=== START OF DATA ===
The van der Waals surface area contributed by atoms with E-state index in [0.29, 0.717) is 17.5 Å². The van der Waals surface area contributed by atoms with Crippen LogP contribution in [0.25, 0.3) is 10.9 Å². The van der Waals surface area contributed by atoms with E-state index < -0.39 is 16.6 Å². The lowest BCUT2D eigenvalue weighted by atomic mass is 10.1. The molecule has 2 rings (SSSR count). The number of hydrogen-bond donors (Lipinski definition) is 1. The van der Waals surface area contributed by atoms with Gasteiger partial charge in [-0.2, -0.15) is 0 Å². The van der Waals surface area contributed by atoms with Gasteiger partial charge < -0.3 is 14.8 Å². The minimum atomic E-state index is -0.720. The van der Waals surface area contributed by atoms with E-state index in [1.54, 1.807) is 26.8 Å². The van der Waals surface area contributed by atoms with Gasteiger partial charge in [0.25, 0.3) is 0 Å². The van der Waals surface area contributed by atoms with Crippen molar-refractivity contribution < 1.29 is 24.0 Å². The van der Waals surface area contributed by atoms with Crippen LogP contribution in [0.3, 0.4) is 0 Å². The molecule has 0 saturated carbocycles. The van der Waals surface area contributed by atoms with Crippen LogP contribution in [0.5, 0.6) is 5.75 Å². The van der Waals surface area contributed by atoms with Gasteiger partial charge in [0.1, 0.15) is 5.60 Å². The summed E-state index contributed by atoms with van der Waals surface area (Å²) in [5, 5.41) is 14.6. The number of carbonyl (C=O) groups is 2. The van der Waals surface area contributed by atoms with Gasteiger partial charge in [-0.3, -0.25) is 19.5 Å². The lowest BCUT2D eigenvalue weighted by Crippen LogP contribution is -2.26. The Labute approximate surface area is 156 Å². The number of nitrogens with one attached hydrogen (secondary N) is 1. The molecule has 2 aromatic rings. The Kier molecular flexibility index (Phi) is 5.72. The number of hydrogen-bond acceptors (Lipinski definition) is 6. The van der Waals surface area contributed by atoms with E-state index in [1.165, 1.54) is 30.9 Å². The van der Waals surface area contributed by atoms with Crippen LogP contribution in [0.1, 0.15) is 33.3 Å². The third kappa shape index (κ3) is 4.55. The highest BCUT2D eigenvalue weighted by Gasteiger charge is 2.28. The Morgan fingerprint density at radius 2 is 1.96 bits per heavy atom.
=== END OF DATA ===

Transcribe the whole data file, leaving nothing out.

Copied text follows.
The van der Waals surface area contributed by atoms with E-state index in [0.29, 0.717) is 17.5 Å². The van der Waals surface area contributed by atoms with Crippen LogP contribution in [0.25, 0.3) is 10.9 Å². The van der Waals surface area contributed by atoms with E-state index < -0.39 is 16.6 Å². The lowest BCUT2D eigenvalue weighted by atomic mass is 10.1. The molecule has 2 rings (SSSR count). The number of hydrogen-bond donors (Lipinski definition) is 1. The van der Waals surface area contributed by atoms with Gasteiger partial charge in [-0.2, -0.15) is 0 Å². The van der Waals surface area contributed by atoms with Gasteiger partial charge < -0.3 is 14.8 Å². The minimum atomic E-state index is -0.720. The van der Waals surface area contributed by atoms with E-state index in [1.54, 1.807) is 26.8 Å². The van der Waals surface area contributed by atoms with Gasteiger partial charge in [0.25, 0.3) is 0 Å². The van der Waals surface area contributed by atoms with Crippen molar-refractivity contribution < 1.29 is 24.0 Å². The van der Waals surface area contributed by atoms with Crippen LogP contribution in [0.3, 0.4) is 0 Å². The molecule has 0 saturated carbocycles. The van der Waals surface area contributed by atoms with Crippen LogP contribution in [0.5, 0.6) is 5.75 Å². The van der Waals surface area contributed by atoms with Gasteiger partial charge in [0.1, 0.15) is 5.60 Å². The summed E-state index contributed by atoms with van der Waals surface area (Å²) in [5, 5.41) is 14.6. The number of carbonyl (C=O) groups is 2. The van der Waals surface area contributed by atoms with Gasteiger partial charge in [-0.3, -0.25) is 19.5 Å². The lowest BCUT2D eigenvalue weighted by Crippen LogP contribution is -2.26. The Labute approximate surface area is 156 Å². The number of nitrogens with one attached hydrogen (secondary N) is 1. The molecule has 2 aromatic rings. The Kier molecular flexibility index (Phi) is 5.72. The number of hydrogen-bond acceptors (Lipinski definition) is 6. The van der Waals surface area contributed by atoms with E-state index in [1.165, 1.54) is 30.9 Å². The van der Waals surface area contributed by atoms with Crippen LogP contribution in [0.1, 0.15) is 33.3 Å². The third kappa shape index (κ3) is 4.55. The highest BCUT2D eigenvalue weighted by Gasteiger charge is 2.28. The Morgan fingerprint density at radius 2 is 1.96 bits per heavy atom.